Rod Sims, chairman of the Australian Competition and Consumers Commission (ACCC), has signalled that the regulator is going to take a tougher stance against internet service providers like Telstra, Optus and Vocus about misleading consumers about NBN broadband speeds.
In particular, Sims has said that Telstra’s continued use of terms like “Very Fast” and “Super Fast” to describe theoretical, but often unobtainable, broadband speeds needs to stop.
The ACCC has indicated that it is likely to bring court cases before the end of the year if these practices don’t end.
In particular, Sims drew attention to the fact that the Australian public were opting for slower speeds on the NBN mainly because ISPs were unwilling to sell faster speeds due to the high costs of the connections (CVC) provided by NBN Co.
The pricing of wholesale connections provided by NBN Co are set in order for them to recoup money that has been invested, in large part by the Australian federal government, and so unless NBN Co is directed to do this differently by the government, the situation is unlikely to change.
Part of the problem is the lack of transparency. Many properties that are being supplied with a Fibre to the Node (FTTN) connection may never be able to get the fastest connection plan of 100 Mbps because they are too far from the node. As the chart below shows, speeds of 100 Mbps can only be achieved if the house is within 500 meters of the node.
A map of properties in Australia highlights that two houses on opposite sides of a road can have very different maximum speeds because of the nodes they are connected to. Telstra has previously admitted that some customers were sold plans for speeds they would never be able to attain at their premises.
In addition to this, there are the number of connections to that node and in particular, the capacity of the ISP to handle peak demand by having spare CVC capacity. There are also other factors that would affect a property’s connection, including the state of the copper wiring between the node and the house.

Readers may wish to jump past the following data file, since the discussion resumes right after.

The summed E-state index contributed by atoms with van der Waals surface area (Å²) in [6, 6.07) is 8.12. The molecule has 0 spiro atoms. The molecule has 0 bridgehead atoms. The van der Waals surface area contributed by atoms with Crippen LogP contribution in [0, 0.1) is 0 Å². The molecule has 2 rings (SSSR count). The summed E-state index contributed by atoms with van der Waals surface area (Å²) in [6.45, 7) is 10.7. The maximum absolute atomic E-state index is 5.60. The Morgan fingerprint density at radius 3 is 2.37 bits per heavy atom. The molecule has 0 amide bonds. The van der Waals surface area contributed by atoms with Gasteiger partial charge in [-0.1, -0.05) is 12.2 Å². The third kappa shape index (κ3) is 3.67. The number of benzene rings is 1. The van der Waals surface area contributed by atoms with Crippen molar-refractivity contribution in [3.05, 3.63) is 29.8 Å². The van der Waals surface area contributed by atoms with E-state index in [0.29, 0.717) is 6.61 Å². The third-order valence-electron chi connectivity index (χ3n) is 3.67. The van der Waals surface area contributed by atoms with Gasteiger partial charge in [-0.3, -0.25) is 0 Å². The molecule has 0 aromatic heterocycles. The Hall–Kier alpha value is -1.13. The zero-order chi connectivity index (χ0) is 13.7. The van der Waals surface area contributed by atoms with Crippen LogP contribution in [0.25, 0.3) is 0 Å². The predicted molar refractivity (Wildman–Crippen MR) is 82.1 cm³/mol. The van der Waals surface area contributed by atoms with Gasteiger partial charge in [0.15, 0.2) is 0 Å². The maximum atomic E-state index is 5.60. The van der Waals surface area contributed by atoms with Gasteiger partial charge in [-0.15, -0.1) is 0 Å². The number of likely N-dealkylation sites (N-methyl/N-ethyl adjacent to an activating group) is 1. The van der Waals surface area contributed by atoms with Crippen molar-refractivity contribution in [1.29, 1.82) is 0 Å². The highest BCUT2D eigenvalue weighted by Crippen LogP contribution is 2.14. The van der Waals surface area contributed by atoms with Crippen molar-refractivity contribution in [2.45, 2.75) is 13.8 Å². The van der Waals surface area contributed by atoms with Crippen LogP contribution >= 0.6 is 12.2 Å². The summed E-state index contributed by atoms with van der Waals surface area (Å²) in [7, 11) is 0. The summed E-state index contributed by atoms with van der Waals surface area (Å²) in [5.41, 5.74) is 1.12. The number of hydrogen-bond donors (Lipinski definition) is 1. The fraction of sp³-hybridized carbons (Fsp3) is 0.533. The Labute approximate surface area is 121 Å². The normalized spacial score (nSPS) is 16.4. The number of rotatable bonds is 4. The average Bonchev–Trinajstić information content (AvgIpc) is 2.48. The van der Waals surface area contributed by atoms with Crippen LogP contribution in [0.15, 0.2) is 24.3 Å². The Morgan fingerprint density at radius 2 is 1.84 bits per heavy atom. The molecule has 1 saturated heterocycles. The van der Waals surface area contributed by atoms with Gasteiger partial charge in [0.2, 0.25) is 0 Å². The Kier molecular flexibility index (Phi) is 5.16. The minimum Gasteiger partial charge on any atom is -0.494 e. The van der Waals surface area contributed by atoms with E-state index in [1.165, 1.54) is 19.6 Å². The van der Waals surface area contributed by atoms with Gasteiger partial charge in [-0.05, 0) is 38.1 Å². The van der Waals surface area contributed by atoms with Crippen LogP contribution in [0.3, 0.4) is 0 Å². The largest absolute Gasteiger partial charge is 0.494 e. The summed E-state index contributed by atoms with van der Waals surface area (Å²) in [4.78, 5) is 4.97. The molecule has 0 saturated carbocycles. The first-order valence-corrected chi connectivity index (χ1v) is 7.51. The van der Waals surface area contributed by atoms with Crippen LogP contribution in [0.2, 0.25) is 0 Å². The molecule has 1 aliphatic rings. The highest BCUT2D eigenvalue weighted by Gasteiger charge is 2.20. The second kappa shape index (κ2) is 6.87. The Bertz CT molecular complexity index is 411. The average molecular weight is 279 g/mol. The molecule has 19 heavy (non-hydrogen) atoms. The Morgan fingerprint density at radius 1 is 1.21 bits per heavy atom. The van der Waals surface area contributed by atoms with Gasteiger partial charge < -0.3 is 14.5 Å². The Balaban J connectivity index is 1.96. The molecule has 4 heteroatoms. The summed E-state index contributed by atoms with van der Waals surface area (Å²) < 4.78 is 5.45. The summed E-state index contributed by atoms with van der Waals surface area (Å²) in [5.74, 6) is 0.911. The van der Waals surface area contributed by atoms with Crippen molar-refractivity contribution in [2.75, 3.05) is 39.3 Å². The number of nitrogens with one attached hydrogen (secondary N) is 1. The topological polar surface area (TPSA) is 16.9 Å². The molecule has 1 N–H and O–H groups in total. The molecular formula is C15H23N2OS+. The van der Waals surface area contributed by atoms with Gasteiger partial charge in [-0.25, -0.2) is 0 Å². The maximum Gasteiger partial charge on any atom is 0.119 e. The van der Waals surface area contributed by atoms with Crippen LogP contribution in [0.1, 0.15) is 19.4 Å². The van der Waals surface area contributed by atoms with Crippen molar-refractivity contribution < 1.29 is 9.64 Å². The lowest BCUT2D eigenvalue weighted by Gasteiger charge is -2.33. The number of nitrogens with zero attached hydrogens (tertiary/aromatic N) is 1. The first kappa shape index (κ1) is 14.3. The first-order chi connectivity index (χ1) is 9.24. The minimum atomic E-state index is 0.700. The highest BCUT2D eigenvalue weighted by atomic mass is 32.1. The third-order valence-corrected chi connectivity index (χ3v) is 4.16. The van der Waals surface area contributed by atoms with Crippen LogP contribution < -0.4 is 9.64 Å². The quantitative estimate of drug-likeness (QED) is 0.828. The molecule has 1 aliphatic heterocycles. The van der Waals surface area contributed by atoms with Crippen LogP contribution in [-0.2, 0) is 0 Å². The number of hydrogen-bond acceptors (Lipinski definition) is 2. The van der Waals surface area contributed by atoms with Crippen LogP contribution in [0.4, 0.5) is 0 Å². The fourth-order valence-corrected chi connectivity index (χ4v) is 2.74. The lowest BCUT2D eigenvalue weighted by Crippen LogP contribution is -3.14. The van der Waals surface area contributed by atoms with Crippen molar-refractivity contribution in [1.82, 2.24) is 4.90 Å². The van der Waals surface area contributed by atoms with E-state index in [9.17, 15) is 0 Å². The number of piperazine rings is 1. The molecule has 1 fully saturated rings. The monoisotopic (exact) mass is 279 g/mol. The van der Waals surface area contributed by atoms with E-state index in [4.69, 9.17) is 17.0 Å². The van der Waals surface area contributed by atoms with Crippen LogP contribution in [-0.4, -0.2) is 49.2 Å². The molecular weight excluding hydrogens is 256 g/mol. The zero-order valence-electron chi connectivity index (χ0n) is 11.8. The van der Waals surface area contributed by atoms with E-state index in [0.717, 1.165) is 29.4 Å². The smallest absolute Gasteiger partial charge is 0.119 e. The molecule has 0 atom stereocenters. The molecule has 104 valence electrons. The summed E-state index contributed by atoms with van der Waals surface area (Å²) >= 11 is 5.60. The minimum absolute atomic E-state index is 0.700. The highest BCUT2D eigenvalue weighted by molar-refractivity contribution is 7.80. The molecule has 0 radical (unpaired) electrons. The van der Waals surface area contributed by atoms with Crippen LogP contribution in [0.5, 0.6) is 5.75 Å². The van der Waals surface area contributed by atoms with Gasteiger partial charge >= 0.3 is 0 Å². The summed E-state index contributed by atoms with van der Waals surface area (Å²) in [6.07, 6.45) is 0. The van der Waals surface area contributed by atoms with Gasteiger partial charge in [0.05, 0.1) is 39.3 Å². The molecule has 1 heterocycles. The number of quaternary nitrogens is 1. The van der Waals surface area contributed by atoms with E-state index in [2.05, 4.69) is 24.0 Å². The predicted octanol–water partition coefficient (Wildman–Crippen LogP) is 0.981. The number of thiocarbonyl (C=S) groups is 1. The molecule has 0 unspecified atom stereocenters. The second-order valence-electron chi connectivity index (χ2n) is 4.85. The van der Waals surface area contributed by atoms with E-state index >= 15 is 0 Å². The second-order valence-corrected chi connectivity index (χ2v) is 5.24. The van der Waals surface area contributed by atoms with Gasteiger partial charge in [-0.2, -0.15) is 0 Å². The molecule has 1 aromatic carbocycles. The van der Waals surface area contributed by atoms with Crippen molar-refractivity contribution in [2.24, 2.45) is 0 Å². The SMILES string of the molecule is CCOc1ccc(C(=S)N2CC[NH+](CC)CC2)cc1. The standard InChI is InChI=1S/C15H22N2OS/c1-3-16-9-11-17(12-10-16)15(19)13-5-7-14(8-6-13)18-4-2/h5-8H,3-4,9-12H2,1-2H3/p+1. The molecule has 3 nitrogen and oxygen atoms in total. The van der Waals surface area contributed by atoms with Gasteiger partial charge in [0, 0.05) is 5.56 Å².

What the ACCC wants ISPs to do is to tell customers not only what the theoretical maximum speed may be for their property using a given technology, but also what the speeds may drop to during peak demand.
NBN Co has this data and could make it public, but it won’t because it claims that it is the responsibility of the ISPs to tell their own customers. Shadow communications minister Michelle Rowland has filed a freedom of information request for the NBN data of theoretical speeds for each property.
The ACCC is recruiting volunteers to install special hardware and software to monitor speeds and the quality of internet connections in their homes.
The results of a pilot trial reported in 2015 showed that the problems with peak demand and variability of internet speeds existed on pre-NBN internet services like Telstra’s HFC cable service. As the figure below highlights, even fibre to the premises (FTTP) connections from one provider varied dramatically, dropping significantly every evening.
While the data that the ACCC is collecting will be useful and will ultimately assist in highlighting ISPs that are not providing promised services, it would be far better if NBN Co provided this data publicly in the first place.
If the politics and economics of the NBN mean that consumers are going to mostly stick to slower speed plans, many of the proposed economic and social outcomes that were originally envisioned will not be realised.
While it may represent a slightly better situation for some people who currently have a poor connection via ADSL, it is hard to justify the AUD$20.3 billion that has been invested by the Australian government in the network so far.